History Highlights of the Westernaires at National Western Stock Show & Rodeo, part 2 of 3
(continued from part 1)
1956: Westernaires celebrate National Western's 50th anniversary with their "Golden Sidesaddle Review" act
January of 1956 brought a grand 50th Anniversary celebration of the National Western Stock Show.
To celebrate National Western Stock Show's Golden Anniversary in 1956 (the NWSS 50th anniversary), Westernaires created a Golden Sidesaddle Review act, also known as the Gay Nineties Review. The Sidesaddle Review team was comprised of 16 of the best female Westernaire riders.
Their stately drill ended with a salute to the surrey with the fringe on top -- a nod to yesteryear. The Westernaires surrey circled the arena at the end of the drill, pulled by philanthropist John Eastman's horse, Golden Surveyor. The Golden Sidesaddle Review was the first of a few Westernaire drill teams that went on to use sidesaddles in their precision drills.
The riders' black wool costumes were reminiscent of 1906-era riding habits, but the under-lining of their riding skirts revealed fluorescent-colored fabric that would glow under black light. The intention was to juxtapose the vintage (sidesaddle riding habit) with the cutting edge (glowing fabrics and black light technology). It worked; all who saw the act were mightily impressed. At a particular point in the performance, the riders would fold back their skirts in unison and the black light would illuminate the special fabric.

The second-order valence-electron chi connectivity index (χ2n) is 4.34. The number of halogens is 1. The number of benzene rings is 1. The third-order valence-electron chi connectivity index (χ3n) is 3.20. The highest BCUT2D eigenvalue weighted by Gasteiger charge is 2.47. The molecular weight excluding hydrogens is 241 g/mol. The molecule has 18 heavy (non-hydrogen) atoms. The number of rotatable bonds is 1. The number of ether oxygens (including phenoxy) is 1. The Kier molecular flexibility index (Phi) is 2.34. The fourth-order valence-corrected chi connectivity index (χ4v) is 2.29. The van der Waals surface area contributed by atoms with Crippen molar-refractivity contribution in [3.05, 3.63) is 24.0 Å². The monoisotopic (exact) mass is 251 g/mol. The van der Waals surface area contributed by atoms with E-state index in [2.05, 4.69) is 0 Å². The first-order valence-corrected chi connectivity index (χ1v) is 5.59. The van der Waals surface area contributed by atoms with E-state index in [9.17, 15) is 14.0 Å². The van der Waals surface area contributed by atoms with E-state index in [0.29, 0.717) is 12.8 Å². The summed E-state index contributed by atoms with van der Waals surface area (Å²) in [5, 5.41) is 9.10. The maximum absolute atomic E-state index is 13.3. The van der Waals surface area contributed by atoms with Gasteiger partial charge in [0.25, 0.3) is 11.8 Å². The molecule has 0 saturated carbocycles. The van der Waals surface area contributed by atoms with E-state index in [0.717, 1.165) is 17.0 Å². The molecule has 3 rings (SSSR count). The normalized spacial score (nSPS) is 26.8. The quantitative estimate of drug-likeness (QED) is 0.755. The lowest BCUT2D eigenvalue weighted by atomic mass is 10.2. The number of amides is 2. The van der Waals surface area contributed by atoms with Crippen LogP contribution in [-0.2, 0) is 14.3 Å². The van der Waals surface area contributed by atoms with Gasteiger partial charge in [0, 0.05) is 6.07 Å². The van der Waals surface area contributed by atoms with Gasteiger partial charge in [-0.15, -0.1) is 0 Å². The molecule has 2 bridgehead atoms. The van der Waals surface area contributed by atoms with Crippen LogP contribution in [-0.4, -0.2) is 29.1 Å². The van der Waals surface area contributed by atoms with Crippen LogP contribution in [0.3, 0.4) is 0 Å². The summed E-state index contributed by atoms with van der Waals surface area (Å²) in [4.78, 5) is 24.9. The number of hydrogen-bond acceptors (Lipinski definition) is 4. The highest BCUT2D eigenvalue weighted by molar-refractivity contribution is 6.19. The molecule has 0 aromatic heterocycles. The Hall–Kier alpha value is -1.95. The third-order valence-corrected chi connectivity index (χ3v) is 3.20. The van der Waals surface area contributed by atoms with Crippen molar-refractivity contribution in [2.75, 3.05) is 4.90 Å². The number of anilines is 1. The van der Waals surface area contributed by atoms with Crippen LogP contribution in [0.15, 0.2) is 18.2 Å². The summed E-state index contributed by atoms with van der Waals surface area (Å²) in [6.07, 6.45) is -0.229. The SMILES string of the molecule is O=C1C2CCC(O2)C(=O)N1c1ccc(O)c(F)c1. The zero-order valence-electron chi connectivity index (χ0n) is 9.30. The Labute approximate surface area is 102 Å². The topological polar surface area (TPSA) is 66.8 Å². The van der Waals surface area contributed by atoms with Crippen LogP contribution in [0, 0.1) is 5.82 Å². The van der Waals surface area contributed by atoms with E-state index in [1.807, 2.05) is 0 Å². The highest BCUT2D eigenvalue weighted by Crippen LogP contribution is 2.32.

Westernaires continued to perform their Grand Entry, red drill, and other select acts annually at the National Western Stock Show. "During the National Western Stock Show last January, four Westernaire teams put on 43 performances," said Wyland in July 1959's Western Horseman magazine article.
1958 – Westernaires Introduces their Liberty act to the crowds of National Western Stock Show
The Westernaires Liberty act, which involves riders directing their horses without the use of saddles nor bridles, was born in the mid-1950s. It debuted at the National Western Stock Show in 1958 to the great delight of audiences. The daring jumps, the flowing costumes, and the synergy between horse and rider continue to make the Liberty act a fan favorite.
1961 – Westernaires celebrate the 75th anniversary of the Denver Union Stockyards
The Denver Union Stockyards celebrated its 75th anniversary at the 1961 National Western Stock Show.
The Denver Union Stockyards Company played a critical part in the growth of the city of Denver at the turn of the 20th century. Close to the turn of the 20th century, Denver's regional ranchers and stockmen sought to bring ranchers together to show their animals and to buy and sell breeding stock -- the Denver Union Stockyards were the logical for such an annual event. By having it in January, it would fit nicely between the harvest season and the Spring's calving season. The National Western was born!
The Denver Union Stockyards eventually shuttered as an organization in the mid-1960s, when Denver’s packinghouses moved away and business in the once-bustling yards slowed. National Western purchased the real estate, including the vast stockyards and the magnificent brick Stock Exchange building. Both of these remain today, and are beautiful examples of historic real estate that is still quite functional.